By the skin of our teeth we made the 11:45hrs ferry across to Southsea, in fact the crew were kind enough to drop the ramp upon seeing nine cyclists rushing down the pier. The crossing only takes a few minutes, but the currents are furious through this stretch of water and even the strongest swimmer would likely drown.

On the other side we trundled our way west through the tinkling of steel cables slapping aluminium boat masts in the marina. The tour was turning out to be a lovely day, the sun was shining, the sky and sea were a brilliant blue, and the breeze was from the south west at a very agreeable 7mph.

Soon we were on Southsea sea front heading towards the pier. The traffic was light and our own designated cycle path made the pace easy. Up at the D-Day museum we stopped for photos and a look at the last surviving D-Day tank landing craft.

It was around 12:30hrs that people started getting a craving for fish and chips, I can’t imagine why, but nevertheless a plan was hatched between Ash and myself to feed their cravings down at the Spice Island Inn. This pub is as close the the harbour as you can get without getting wet and the scenery is top notch.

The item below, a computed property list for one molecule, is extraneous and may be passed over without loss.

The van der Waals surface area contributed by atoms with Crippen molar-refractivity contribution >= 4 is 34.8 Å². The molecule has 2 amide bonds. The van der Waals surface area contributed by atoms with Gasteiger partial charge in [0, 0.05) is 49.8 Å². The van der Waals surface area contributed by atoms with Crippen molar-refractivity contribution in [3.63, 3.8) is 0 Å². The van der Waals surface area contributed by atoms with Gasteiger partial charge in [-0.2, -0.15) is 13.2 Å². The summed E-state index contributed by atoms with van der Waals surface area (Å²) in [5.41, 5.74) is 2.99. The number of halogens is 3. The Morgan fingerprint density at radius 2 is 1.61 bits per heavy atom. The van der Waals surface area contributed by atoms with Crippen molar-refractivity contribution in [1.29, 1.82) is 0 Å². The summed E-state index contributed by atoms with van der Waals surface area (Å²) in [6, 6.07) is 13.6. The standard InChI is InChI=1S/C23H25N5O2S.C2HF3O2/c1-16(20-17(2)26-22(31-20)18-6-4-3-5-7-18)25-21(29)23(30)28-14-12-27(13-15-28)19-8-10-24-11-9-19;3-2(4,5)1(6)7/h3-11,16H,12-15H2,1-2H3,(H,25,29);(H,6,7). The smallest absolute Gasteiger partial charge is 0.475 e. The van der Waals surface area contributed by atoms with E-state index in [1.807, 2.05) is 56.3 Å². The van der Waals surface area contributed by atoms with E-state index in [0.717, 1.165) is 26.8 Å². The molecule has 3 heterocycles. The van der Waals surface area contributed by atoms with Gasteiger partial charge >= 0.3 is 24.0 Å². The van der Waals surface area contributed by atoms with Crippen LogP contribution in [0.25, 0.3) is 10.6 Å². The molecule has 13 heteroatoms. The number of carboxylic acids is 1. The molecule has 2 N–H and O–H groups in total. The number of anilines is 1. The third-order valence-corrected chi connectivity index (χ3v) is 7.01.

Appetites satiated, a couple of the group expressed a wish for a quick tour around the town of Portsmouth and Ash volunteered to lead as he’d lived and worked in Portsmouth in the past. So our group of nine set off  for a trundle around, and looked at some of the sites.

H.M.S Warrior, the Navy’s first ‘Iron Clad’ battle ship was the first quick stop and then it was an ‘iggy wiggy’ tour of  the busy streets of Portsmouth, including a ride through Victoria Park and around the back of Fratton before heading back to the sea. I then took the lead back from Ash for the return trip to Havant.

We negotiated a couple more back streets and cycle paths before ending up back on the shore of the bay.

Once away from the busy Portsmouth roads, we were back onto a relaxing path with excellent views.  We headed north, back up the bay encountering this lovely Peoples’ Memorial along the way:

Alas after this peaceful area we did have to follow a cycle path along the main road and across the bridge to the M27 due to sea wall reconstruction blocking the scenic route. The cycle path east back towards Havant is then sandwiched between beauty on the right, being the sea shore bay, and the hideous, noisy, chaotic M27 motorway on the left. Fortunately after two miles we diverted right following the bay and the rat race noise of the motorway disappeared and the tranquil sounds of the sea were once again in charge.

The next little challenge was a part of the path that turned to beach shingle for around 200 yards, some of it was rideable – just – and some wasn’t!

Bill decided to use his off road vehicle, but couldn’t get it started, muttering something about water in the carb!

The final couple of miles were on deserted side roads and a path that cut diagonally right through a quiet residential area. This final path dropped us back onto the railway path for the last mile retracing the outbound route from this morning.

A lovely day out, and much fun was had by all.

Excellent ride, with excellent company, on a most excellent day.

31.5 miles of excellence.